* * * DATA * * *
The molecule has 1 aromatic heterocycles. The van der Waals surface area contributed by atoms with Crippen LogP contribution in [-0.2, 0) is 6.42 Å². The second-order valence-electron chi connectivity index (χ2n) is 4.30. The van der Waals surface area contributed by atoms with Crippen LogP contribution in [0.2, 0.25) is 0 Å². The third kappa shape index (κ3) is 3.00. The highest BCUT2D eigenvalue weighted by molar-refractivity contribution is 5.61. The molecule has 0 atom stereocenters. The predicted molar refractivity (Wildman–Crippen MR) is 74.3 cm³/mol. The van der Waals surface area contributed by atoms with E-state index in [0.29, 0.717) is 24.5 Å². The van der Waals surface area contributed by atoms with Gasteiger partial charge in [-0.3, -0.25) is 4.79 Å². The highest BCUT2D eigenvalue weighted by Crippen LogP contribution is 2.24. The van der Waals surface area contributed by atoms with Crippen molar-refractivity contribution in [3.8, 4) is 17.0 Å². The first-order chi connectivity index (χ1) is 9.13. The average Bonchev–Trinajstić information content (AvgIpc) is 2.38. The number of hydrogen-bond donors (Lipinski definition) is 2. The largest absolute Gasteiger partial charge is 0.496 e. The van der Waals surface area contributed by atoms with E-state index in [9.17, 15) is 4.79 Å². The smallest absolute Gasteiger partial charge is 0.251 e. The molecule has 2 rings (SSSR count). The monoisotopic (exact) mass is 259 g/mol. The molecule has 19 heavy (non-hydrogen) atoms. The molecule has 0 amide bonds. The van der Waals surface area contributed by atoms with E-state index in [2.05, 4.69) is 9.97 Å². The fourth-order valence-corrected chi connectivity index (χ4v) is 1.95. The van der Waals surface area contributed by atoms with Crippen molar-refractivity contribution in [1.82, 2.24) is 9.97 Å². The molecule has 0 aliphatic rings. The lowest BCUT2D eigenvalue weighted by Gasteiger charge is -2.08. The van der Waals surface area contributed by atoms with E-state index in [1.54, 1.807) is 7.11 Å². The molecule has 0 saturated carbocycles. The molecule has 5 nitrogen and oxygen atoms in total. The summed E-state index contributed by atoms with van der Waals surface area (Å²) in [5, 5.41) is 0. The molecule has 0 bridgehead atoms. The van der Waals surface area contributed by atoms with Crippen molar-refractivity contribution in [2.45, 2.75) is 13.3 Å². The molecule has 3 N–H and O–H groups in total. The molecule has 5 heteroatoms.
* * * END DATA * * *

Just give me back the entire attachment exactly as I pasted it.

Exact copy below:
The molecule has 1 aromatic heterocycles. The van der Waals surface area contributed by atoms with Crippen LogP contribution in [-0.2, 0) is 6.42 Å². The second-order valence-electron chi connectivity index (χ2n) is 4.30. The van der Waals surface area contributed by atoms with Crippen LogP contribution in [0.2, 0.25) is 0 Å². The third kappa shape index (κ3) is 3.00. The highest BCUT2D eigenvalue weighted by molar-refractivity contribution is 5.61. The molecule has 0 atom stereocenters. The predicted molar refractivity (Wildman–Crippen MR) is 74.3 cm³/mol. The van der Waals surface area contributed by atoms with E-state index in [0.29, 0.717) is 24.5 Å². The van der Waals surface area contributed by atoms with Gasteiger partial charge in [-0.3, -0.25) is 4.79 Å². The highest BCUT2D eigenvalue weighted by Crippen LogP contribution is 2.24. The van der Waals surface area contributed by atoms with Crippen molar-refractivity contribution in [3.8, 4) is 17.0 Å². The first-order chi connectivity index (χ1) is 9.13. The average Bonchev–Trinajstić information content (AvgIpc) is 2.38. The number of hydrogen-bond donors (Lipinski definition) is 2. The largest absolute Gasteiger partial charge is 0.496 e. The van der Waals surface area contributed by atoms with E-state index in [9.17, 15) is 4.79 Å². The smallest absolute Gasteiger partial charge is 0.251 e. The molecule has 2 rings (SSSR count). The monoisotopic (exact) mass is 259 g/mol. The molecule has 19 heavy (non-hydrogen) atoms. The molecule has 0 amide bonds. The van der Waals surface area contributed by atoms with E-state index in [2.05, 4.69) is 9.97 Å². The fourth-order valence-corrected chi connectivity index (χ4v) is 1.95. The van der Waals surface area contributed by atoms with Crippen molar-refractivity contribution in [1.82, 2.24) is 9.97 Å². The molecule has 0 aliphatic rings. The lowest BCUT2D eigenvalue weighted by Gasteiger charge is -2.08. The van der Waals surface area contributed by atoms with E-state index in [1.54, 1.807) is 7.11 Å². The molecule has 0 saturated carbocycles. The molecule has 5 nitrogen and oxygen atoms in total. The summed E-state index contributed by atoms with van der Waals surface area (Å²) in [5, 5.41) is 0. The molecule has 0 bridgehead atoms. The van der Waals surface area contributed by atoms with Crippen molar-refractivity contribution in [2.45, 2.75) is 13.3 Å². The molecule has 3 N–H and O–H groups in total. The molecule has 5 heteroatoms.